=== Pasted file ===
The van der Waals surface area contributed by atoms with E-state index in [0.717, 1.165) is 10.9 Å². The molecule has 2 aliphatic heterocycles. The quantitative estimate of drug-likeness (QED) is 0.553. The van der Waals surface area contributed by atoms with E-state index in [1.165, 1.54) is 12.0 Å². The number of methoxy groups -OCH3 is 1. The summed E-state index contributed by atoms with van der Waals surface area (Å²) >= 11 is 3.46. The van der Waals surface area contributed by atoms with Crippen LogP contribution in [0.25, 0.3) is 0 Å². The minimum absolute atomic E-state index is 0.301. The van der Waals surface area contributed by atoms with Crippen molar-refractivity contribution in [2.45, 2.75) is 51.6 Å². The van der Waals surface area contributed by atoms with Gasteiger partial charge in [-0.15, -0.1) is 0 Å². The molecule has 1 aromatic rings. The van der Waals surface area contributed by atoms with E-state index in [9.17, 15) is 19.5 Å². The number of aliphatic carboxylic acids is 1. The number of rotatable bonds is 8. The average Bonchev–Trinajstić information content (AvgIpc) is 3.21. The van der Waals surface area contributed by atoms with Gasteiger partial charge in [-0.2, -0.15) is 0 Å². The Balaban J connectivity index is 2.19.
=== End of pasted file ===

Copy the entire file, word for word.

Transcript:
The van der Waals surface area contributed by atoms with E-state index in [0.717, 1.165) is 10.9 Å². The molecule has 2 aliphatic heterocycles. The quantitative estimate of drug-likeness (QED) is 0.553. The van der Waals surface area contributed by atoms with E-state index in [1.165, 1.54) is 12.0 Å². The number of methoxy groups -OCH3 is 1. The summed E-state index contributed by atoms with van der Waals surface area (Å²) >= 11 is 3.46. The van der Waals surface area contributed by atoms with Crippen LogP contribution in [0.25, 0.3) is 0 Å². The minimum absolute atomic E-state index is 0.301. The van der Waals surface area contributed by atoms with Crippen molar-refractivity contribution in [2.45, 2.75) is 51.6 Å². The van der Waals surface area contributed by atoms with Gasteiger partial charge in [-0.15, -0.1) is 0 Å². The molecule has 1 aromatic rings. The van der Waals surface area contributed by atoms with E-state index in [9.17, 15) is 19.5 Å². The number of aliphatic carboxylic acids is 1. The number of rotatable bonds is 8. The average Bonchev–Trinajstić information content (AvgIpc) is 3.21. The van der Waals surface area contributed by atoms with Gasteiger partial charge in [-0.2, -0.15) is 0 Å². The Balaban J connectivity index is 2.19.